Our editors independently research, test, and recommend the best products; you can learn more about our review process here. We may receive commissions on purchases made from our chosen links.
Removing mildew from anything—shower walls to the interior of a portable cooler (and everything in-between)—is never fun. Not only is this process cumbersome and time consuming, but if you don't have a proper mildew remover, the effort can feel futile.
However, if you invest in a quality product, whether it's a simple spray-and-wait, or one that requires a bit more elbow grease, it can make your life a lot easier. From bleach-based to bleach-free, abrasive to spray-on, or usable on a variety of materials and surfaces, here are some of our top picks for mildew removers.
Best Overall: RMR-86 Instant Mold & Mildew Stain Remover
A mildew remover that can tackle almost every surface, is budget-friendly, and works quickly? No wonder this RMR-86 Instant Mold Stain & Mildew Stain Remover spray is our best overall pick, it meets all of this criteria—and then some. Not only can it remove stains in just 15 seconds, but it does so without any scrubbing, sanding, or brushing, so it’s incredibly easy to use.
It works on most surfaces, including wood, concrete, and tile, and it can be used both indoors and outdoors. The bleach-based formula promises to be five times stronger than other products, so if you’ve got a tough stain, this is your best friend.
Best Budget: Clorox Tilex Mold and Mildew Remover
Don’t assume you have to spend a ton of money to get a quality mildew remover. It’s possible to find one on a budget that’ll also get the job done, and this Clorox spray is one of your best bets. It's effective without breaking the bank, and it’s from a brand you’ve likely used all your life, so you know you can trust it. It doesn’t even require any scrubbing—just spray and watch the magic happen.
This formula is meant to be used on tile only, making it a solid pick for getting your bathroom like new, but not the other rooms of your home. The formula does contain bleach, so you might want to do a spot test before you use it on an area that might get discolored.
Best for Fabric: STAR BRITE Mold & Mildew Stain Remover
You might not think of mildew popping up on fabric, but if you’ve got outdoor furniture that gets wet (or maybe even a boat with cushions), it’s possible. Unfortunately, it’s really hard to get rid of—unless you use a great mildew remover, like this Star Brite spray. It’ll remove mildew on contact without heavy scrubbing, and it’s easy to use. Simply spray it on your stain, scrub it in lightly, then rinse off once you see the stain has disappeared.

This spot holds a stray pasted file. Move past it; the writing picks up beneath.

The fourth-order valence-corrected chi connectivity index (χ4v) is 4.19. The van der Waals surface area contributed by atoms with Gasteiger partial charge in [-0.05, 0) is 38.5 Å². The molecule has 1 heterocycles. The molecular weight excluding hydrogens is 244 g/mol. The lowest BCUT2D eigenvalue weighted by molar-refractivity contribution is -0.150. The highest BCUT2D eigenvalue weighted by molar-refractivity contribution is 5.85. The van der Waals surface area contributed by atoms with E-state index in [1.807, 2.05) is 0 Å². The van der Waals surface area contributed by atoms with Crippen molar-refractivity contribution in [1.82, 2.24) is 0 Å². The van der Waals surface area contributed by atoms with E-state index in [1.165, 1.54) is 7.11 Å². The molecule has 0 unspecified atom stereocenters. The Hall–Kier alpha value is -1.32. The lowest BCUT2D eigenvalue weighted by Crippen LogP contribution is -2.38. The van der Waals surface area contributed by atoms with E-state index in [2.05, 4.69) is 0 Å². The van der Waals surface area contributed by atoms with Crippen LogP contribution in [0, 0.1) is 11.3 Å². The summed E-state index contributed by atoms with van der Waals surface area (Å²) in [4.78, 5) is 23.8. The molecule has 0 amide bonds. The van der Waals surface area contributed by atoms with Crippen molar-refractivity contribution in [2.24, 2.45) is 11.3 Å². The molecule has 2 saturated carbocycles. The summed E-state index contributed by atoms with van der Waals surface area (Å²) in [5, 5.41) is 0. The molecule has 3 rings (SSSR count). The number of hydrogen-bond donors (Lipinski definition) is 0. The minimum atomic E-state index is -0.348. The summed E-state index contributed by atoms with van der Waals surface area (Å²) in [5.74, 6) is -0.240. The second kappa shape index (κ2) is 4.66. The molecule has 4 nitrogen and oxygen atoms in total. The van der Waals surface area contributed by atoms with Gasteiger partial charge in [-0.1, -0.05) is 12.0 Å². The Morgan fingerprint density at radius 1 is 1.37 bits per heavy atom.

Not only does this work on fabric, but it's also safe to use on rubber, fiberglass, plastic, tile, and more. It can tackle mildew stains on vinyl or canvas seats, tops, cushions, or bolsters. It won’t harm stitching, either, so it’s ideal for outdoor furniture, boats, or outdoor canopies. It can even clean tents after camping! If you’ve got a stubborn stain that just won’t quit, a second application will usually get the job done.
Best Set: RMR-86 Complete Mold Killer & Remover DIY Bundle
Why search for two effective products when you can get everything you need in one bundle pack? With this bundle, not only will you get a mildew stain remover (our pick for best overall), but you’ll also get a cleaner and disinfectant. Remember, just because you remove the stain, that doesn’t mean you’ve removed the source of the issue.
Use the RMR-141 first to address the mold and mildew. (Note that this product is bleach-free, phosphate-free, and non-abrasive.) Allow it to dry, then spray the RMR-86 to remove the stain. Finally, mist the RMR-141 again lightly to disinfect and prevent regrowth. These treatments can be used on nearly all washable surfaces, so whether your problem is in the shower or on your kitchen counters, you’re covered.
Best for Wood: Spray & Forget Revolutionary Roof Cleaner
If mildew is destroying your wood deck or causing problems on your wooden roof shingles, you'll need a heavy-duty cleaner that can take on large surfaces without a ton of work. This Spray & Forget cleaner is great because it’s extremely economical—the concentrate makes up to 10 gallons, so it can clean up to 2000 square feet. It also eliminates the hardest part—the clean-up. There’s no rinsing required, you literally just spray and forget.